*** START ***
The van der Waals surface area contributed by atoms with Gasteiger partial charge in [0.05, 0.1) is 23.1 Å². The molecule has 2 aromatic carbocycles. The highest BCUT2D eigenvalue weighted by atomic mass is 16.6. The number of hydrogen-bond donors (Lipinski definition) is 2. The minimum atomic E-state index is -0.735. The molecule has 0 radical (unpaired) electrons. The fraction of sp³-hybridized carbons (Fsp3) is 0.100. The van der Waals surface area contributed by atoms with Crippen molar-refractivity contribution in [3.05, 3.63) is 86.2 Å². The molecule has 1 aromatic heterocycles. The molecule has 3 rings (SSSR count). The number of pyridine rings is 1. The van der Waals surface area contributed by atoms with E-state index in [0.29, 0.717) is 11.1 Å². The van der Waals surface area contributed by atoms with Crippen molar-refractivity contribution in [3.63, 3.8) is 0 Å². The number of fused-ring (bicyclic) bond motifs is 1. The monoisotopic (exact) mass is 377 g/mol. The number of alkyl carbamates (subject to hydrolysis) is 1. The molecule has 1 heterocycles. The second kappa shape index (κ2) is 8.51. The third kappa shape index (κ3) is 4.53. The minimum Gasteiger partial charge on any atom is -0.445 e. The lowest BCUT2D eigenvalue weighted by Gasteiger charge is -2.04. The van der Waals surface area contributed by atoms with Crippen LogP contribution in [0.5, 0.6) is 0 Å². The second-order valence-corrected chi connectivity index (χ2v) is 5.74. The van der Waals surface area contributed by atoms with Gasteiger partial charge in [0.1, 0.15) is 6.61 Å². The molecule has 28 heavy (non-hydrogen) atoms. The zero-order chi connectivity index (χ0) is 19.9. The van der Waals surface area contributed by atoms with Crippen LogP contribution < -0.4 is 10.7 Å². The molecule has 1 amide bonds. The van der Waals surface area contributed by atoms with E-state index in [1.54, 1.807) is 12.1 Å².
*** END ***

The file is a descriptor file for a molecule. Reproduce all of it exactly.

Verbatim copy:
The van der Waals surface area contributed by atoms with Gasteiger partial charge in [0.05, 0.1) is 23.1 Å². The molecule has 2 aromatic carbocycles. The highest BCUT2D eigenvalue weighted by atomic mass is 16.6. The number of hydrogen-bond donors (Lipinski definition) is 2. The minimum atomic E-state index is -0.735. The molecule has 0 radical (unpaired) electrons. The fraction of sp³-hybridized carbons (Fsp3) is 0.100. The van der Waals surface area contributed by atoms with Crippen molar-refractivity contribution in [3.05, 3.63) is 86.2 Å². The molecule has 1 aromatic heterocycles. The molecule has 3 rings (SSSR count). The number of pyridine rings is 1. The van der Waals surface area contributed by atoms with E-state index in [0.29, 0.717) is 11.1 Å². The van der Waals surface area contributed by atoms with Crippen molar-refractivity contribution in [3.63, 3.8) is 0 Å². The number of fused-ring (bicyclic) bond motifs is 1. The monoisotopic (exact) mass is 377 g/mol. The number of alkyl carbamates (subject to hydrolysis) is 1. The molecule has 1 heterocycles. The second kappa shape index (κ2) is 8.51. The third kappa shape index (κ3) is 4.53. The minimum Gasteiger partial charge on any atom is -0.445 e. The lowest BCUT2D eigenvalue weighted by Gasteiger charge is -2.04. The van der Waals surface area contributed by atoms with Crippen LogP contribution in [0.5, 0.6) is 0 Å². The second-order valence-corrected chi connectivity index (χ2v) is 5.74. The van der Waals surface area contributed by atoms with Gasteiger partial charge in [0.1, 0.15) is 6.61 Å². The molecule has 28 heavy (non-hydrogen) atoms. The zero-order chi connectivity index (χ0) is 19.9. The van der Waals surface area contributed by atoms with Crippen LogP contribution < -0.4 is 10.7 Å². The molecule has 1 amide bonds. The van der Waals surface area contributed by atoms with E-state index in [1.54, 1.807) is 12.1 Å².